An insightful but sometimes (like life itself) bland story that is likely to hold appeal for a limited audience

GIRL WITH A CAMERA

MARGARET BOURKE-WHITE, GROUNDBREAKING AMERICAN PHOTOGRAPHER: A NOVEL

Margaret Bourke-White (1904-1971) was a well-known professional photographer at a time when most other women aspired to homemaking if they were not doing menial labor.

Meyer has crafted an intimate biographical novel that mostly follows the facts of Bourke-White’s life but embellishes them with fictional details to flesh out the story. Bourke-White’s father was a nonpracticing Jew; references to contemporaneous negative perceptions of Jews are—realistically—included, as is use of the word “Negro.” The story begins with the most exciting episode, when the troopship Bourke-White was onboard in 1942 while working as a rare female war correspondent was torpedoed and sunk. Bourke-White’s quiet, first-person voice sounds authentic as she relates the minutiae, sometimes mundane, of the first 38 years of her life, including her unpopularity in school, failed marriages, and the bumpy beginnings of her photography career, peppered with encounters with the condescension of a largely male workforce. A smattering of her black-and-white photographs is included. Readers steeped in the process she used to craft them may wish for more. As with Meyer’s Diary of a Waitress (2015), this effort may appeal to those who have outgrown Dear America, but others may simply lose interest with the inclusion of too many minor details for engaging fiction.

An insightful but sometimes (like life itself) bland story that is likely to hold appeal for a limited audience . (Historical fiction. 11-18)

Pub Date: April 4, 2017

ISBN: 978-1-62979-584-3

Page Count: 240

Publisher: Calkins Creek/Boyds Mills

Review Posted Online: Feb. 14, 2017

Kirkus Reviews Issue: March 1, 2017

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An engaging novel-in-poems that imagines one earnest, impassioned teenage girl’s experience of the Japanese-American...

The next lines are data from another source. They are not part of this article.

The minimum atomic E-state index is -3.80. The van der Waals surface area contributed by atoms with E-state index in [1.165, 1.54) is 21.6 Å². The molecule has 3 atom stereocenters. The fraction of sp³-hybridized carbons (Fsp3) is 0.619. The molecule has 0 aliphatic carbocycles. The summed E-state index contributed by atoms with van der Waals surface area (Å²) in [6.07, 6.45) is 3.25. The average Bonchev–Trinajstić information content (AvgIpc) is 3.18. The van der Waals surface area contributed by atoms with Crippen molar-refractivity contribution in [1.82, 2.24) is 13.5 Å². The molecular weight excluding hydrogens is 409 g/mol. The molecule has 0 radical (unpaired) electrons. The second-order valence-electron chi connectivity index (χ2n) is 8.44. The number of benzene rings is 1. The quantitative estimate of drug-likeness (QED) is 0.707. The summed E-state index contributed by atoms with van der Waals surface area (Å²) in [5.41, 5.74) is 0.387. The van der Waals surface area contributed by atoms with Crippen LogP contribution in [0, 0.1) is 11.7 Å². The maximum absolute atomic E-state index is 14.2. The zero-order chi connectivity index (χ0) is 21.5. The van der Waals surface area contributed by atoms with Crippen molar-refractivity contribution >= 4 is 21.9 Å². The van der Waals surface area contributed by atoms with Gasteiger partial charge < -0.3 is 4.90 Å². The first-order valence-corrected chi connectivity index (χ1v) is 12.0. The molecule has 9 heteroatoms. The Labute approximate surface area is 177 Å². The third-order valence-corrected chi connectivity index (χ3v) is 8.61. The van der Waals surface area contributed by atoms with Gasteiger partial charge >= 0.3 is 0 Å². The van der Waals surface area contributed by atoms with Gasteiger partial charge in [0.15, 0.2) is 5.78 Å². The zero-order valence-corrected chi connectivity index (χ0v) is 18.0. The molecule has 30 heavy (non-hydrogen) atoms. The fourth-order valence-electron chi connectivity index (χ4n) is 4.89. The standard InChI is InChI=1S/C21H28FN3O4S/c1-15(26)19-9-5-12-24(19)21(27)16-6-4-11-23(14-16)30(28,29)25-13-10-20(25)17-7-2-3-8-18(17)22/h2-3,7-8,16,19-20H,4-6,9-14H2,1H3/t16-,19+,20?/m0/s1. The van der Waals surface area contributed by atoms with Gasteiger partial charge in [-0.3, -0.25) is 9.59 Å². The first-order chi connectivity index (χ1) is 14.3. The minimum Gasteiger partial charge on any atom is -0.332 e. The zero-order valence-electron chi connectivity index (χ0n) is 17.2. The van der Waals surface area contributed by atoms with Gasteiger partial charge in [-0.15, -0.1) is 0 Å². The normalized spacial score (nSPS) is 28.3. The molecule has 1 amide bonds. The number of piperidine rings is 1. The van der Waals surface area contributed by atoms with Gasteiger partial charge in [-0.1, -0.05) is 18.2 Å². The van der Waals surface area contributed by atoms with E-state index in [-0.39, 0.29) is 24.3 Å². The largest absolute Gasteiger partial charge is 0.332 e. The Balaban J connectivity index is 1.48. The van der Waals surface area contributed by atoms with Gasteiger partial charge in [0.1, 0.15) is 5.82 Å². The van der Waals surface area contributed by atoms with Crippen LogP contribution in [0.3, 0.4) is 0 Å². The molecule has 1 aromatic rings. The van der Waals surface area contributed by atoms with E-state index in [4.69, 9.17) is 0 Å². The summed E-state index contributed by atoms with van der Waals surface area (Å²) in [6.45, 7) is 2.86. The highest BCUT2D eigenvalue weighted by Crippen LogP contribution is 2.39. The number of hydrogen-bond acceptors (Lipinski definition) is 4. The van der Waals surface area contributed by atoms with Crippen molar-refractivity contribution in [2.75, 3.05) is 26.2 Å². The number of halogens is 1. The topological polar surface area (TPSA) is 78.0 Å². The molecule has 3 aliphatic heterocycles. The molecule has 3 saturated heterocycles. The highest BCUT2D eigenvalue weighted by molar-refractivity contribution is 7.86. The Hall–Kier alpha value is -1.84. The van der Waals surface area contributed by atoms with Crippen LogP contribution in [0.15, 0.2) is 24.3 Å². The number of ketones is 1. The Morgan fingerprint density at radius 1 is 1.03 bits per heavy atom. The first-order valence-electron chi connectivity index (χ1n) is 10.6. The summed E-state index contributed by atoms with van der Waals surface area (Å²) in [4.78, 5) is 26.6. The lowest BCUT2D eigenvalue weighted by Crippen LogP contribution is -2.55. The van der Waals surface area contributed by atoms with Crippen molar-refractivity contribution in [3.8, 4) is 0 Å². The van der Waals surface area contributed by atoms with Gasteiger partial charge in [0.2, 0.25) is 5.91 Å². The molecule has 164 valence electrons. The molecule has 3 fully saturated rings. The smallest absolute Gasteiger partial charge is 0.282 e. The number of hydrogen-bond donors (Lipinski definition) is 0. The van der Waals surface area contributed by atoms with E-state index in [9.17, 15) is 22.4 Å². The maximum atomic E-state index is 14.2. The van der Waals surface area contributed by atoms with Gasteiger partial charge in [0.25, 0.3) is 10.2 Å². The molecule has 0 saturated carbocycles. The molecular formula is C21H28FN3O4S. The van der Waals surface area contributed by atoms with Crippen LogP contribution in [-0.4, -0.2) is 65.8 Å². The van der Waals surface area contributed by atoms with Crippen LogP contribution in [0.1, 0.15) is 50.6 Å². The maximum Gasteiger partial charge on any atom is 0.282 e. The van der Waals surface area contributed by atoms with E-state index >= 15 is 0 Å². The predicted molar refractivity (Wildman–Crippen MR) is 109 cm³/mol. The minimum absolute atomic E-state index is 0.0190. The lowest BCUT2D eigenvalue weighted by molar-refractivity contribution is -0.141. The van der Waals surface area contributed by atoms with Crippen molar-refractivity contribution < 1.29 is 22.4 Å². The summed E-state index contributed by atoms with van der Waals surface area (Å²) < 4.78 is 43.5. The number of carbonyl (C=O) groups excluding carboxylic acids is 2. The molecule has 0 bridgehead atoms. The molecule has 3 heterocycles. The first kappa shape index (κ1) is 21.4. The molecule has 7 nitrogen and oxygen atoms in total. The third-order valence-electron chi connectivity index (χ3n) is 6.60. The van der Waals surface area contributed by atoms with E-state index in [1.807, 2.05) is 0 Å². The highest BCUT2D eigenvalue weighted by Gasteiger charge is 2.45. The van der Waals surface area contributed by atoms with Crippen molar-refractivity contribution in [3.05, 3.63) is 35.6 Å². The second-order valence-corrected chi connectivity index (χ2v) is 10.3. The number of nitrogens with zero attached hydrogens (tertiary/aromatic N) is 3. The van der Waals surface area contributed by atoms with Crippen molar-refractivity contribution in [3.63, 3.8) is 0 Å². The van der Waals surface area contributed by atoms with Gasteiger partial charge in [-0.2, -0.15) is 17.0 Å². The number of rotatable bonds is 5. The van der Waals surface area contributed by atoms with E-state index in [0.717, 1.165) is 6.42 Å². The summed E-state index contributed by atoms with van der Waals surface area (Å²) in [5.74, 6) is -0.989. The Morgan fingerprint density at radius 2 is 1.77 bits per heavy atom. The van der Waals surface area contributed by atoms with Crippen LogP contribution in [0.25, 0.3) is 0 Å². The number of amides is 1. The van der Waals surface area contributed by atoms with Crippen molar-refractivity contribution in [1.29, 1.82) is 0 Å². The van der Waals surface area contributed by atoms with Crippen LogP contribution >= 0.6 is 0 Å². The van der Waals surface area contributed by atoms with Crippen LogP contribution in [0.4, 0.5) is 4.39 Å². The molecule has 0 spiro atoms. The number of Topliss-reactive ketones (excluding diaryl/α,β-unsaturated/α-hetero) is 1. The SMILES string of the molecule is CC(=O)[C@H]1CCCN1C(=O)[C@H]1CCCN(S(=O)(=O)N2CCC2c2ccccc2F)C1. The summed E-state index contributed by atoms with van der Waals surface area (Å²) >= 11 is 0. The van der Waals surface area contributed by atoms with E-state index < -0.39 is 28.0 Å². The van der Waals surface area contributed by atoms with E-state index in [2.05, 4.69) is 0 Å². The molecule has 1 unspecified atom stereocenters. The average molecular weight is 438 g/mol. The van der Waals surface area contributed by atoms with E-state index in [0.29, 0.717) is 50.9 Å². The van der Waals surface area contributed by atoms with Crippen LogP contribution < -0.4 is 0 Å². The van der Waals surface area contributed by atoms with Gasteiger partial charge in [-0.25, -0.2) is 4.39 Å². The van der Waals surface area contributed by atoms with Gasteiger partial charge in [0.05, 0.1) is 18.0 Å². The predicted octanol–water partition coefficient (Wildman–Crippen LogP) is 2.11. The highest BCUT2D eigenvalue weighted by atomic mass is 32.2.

DUST OF EDEN

Crystal-clear prose poems paint a heart-rending picture of 13-year-old Mina Masako Tagawa’s journey from Seattle to a Japanese-American internment camp during World War II.

This vividly wrought story of displacement, told from Mina’s first-person perspective, begins as it did for so many Japanese-Americans: with the bombs dropping on Pearl Harbor. The backlash of her Seattle community is instantaneous (“Jap, Jap, Jap, the word bounces / around the walls of the hall”), and Mina chronicles its effects on her family with a heavy heart. “I am an American, I scream / in my head, but my mouth is stuffed / with rocks; my body is a stone, like the statue / of a little Buddha Grandpa prays to.” When Roosevelt decrees that West Coast Japanese-Americans are to be imprisoned in inland camps, the Tagawas board up their house, leaving the cat, Grandpa’s roses and Mina’s best friend behind. Following the Tagawas from Washington’s Puyallup Assembly Center to Idaho’s Minidoka Relocation Center (near the titular town of Eden), the narrative continues in poems and letters. In them, injustices such as endless camp lines sit alongside even larger ones, such as the government’s asking interned young men, including Mina’s brother, to fight for America.

An engaging novel-in-poems that imagines one earnest, impassioned teenage girl’s experience of the Japanese-American internment. (historical note) (Verse/historical fiction. 11-14)

Pub Date: March 1, 2014

ISBN: 978-0-8075-1739-0

Page Count: 128

Publisher: Whitman

Review Posted Online: Jan. 29, 2014

Kirkus Reviews Issue: Feb. 15, 2014

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A bone-chilling tale not to be ignored by the universe.

PRISONER B-3087

If Anne Frank had been a boy, this is the story her male counterpart might have told. At least, the very beginning of this historical novel reads as such.

It is 1939, and Yanek Gruener is a 10-year old Jew in Kraków when the Nazis invade Poland. His family is forced to live with multiple other families in a tiny apartment as his beloved neighborhood of Podgórze changes from haven to ghetto in a matter of weeks. Readers will be quickly drawn into this first-person account of dwindling freedoms, daily humiliations and heart-wrenching separations from loved ones. Yet as the story darkens, it begs the age-old question of when and how to introduce children to the extremes of human brutality. Based on the true story of the life of Jack Gruener, who remarkably survived not just one, but 10 different concentration camps, this is an extraordinary, memorable and hopeful saga told in unflinching prose. While Gratz’s words and early images are geared for young people, and are less gory than some accounts, Yanek’s later experiences bear a closer resemblance to Elie Wiesel’s Night than more middle-grade offerings, such as Lois Lowry’s Number the Stars. It may well support classroom work with adult review first.

A bone-chilling tale not to be ignored by the universe. (Historical fiction. 12 & up)

Pub Date: March 1, 2013

ISBN: 978-0-545-45901-3

Page Count: 272

Publisher: Scholastic

Review Posted Online: Dec. 26, 2012

Kirkus Reviews Issue: Jan. 15, 2013

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